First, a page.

Admission for radioiodine treatment A guide for patients and their carers

Admission for radioiodine treatment
A guide for patients and their carers
We care, we discover, we teach
What is radioiodine?
What are the benefits of treatment?
Why do we mention precautions?
Is there any preparation for the treatment?
What about my tablets?
May I eat and drink normally?
Should I tell anyone if I am pregnant or breastfeeding?
What shall I bring into hospital with me?
Which ward will I be staying on?
What other things do I need to know?
How is the treatment given?
What are the alternatives & side effects?
What must I do during my stay in hospital?
May I have visitors?
How long will the radioiodine stay in my body?
How long must I stay in hospital?
How may I travel home?
Are there any precautions when I go home?
What should I do at home?
When may I go back to work?
Information about husbands/wives/partners or other relatives 14
Can I go travelling?
Will I have to have another scan or treatment?
Sources of information and support
Benefits and financial information
Student training
© 2014 The Christie NHS Foundation Trust. This document may be copied for use within the NHS only
on the condition that The Christie NHS Foundation Trust is acknowledged as the creator.
Please read this booklet carefully
and bring it with you when you
come to The Christie.
We hope that this booklet will answer any questions you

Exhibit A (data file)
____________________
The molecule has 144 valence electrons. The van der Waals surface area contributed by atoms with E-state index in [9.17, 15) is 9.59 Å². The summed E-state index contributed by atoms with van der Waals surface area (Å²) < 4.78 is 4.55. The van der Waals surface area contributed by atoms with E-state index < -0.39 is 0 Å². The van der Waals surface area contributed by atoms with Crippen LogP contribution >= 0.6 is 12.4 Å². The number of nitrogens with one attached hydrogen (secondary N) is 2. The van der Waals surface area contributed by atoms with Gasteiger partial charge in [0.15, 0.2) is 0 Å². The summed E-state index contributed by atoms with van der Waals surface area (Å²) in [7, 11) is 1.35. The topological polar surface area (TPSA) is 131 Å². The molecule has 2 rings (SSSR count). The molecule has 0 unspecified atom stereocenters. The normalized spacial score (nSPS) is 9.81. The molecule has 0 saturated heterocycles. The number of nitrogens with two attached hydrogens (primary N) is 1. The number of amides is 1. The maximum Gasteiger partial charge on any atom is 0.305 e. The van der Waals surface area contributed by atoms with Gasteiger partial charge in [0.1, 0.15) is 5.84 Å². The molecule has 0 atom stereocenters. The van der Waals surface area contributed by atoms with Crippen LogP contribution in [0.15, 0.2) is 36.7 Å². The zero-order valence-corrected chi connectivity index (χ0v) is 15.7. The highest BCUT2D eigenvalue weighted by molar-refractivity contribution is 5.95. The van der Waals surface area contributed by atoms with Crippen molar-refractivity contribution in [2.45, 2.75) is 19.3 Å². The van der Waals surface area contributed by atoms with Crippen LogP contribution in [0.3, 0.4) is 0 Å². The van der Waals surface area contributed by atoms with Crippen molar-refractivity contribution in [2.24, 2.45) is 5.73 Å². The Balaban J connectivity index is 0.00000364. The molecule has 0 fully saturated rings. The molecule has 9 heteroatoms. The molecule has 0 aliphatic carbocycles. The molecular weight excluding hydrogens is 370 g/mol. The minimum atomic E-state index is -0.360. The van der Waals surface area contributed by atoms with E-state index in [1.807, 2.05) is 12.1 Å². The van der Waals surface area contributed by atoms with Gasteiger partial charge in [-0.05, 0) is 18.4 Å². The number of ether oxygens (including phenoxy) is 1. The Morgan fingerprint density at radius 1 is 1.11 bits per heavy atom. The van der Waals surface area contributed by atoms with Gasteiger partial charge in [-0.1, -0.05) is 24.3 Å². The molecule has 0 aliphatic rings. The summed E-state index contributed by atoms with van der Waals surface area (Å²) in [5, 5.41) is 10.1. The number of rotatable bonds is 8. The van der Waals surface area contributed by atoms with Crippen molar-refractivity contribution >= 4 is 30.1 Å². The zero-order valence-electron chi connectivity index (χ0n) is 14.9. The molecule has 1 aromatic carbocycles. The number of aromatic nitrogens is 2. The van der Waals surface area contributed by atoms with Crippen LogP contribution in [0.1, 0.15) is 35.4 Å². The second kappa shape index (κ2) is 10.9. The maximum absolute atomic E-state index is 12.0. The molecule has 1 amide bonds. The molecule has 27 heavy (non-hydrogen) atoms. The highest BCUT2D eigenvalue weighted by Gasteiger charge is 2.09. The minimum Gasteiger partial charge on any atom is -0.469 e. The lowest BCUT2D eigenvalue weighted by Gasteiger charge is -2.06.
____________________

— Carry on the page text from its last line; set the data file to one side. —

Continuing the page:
may have about radioiodine treatment. Please read the
booklet ‘Welcome to The Christie’ which gives you some
general information. However, when you have treatment
with radioiodine, there are some extra preparations and
precautions which we would like to explain. If you have any
further questions please ask the staff.
What is radioiodine?
Radioiodine is a common form of treatment for thyroid
disorders that has been used all over the world for more
than 50 years.
“Radioiodine” is the name given to a radioactive form of
iodine. This slows down the activity of thyroid cells and
reduces their ability to grow.
As your doctor will have explained to you, you will have
radioactive iodine as treatment for your thyroid cancer.
Radioactive iodine is given to you in capsule form and is
absorbed in any thyroid cells that remain after your surgery.
What are the benefits of treatment?
The treatment is intended to destroy any thyroid cells that
remain after your surgery. Your doctor will have discussed
with you what the treatment will involve and the benefits
and risks. When you have all your questions answered, we
will ask you to sign a consent form.
Why do we mention precautions?
Because the iodine is radioactive, you will be radioactive
for a while after the treatment. You will have to stay in
hospital, in isolation, until the amount of radioactivity has
fallen to an acceptable level.
When you go home, there are some precautions which
we have to advise you to take, to protect other people
from the remaining radioactivity. It makes sense to reduce
everyone’s exposure to radiation - including your own
Is there any preparation for the treatment?
Yes. There is important advice in the following sections
about your medication and diet in the period leading up to
your treatment. Your hospital doctor will discuss these with
you before treatment begins.
What about my tablets?
Thyroid hormone tablets (levothyroxine and liothyronine
(tetroxin)) would affect the radioiodine treatment, so you
may be asked to stop taking these for some time before
and during the treatment. If you are asked to stop, your
hospital doctor will tell you which tablets you should stop
taking and when. You must not take any of these tablets
from this date until you are advised to re-start. You may
feel tired or weak when not taking the tablets. This is to
be expected and you will feel better once you start taking
them again. This will be four days after your treatment.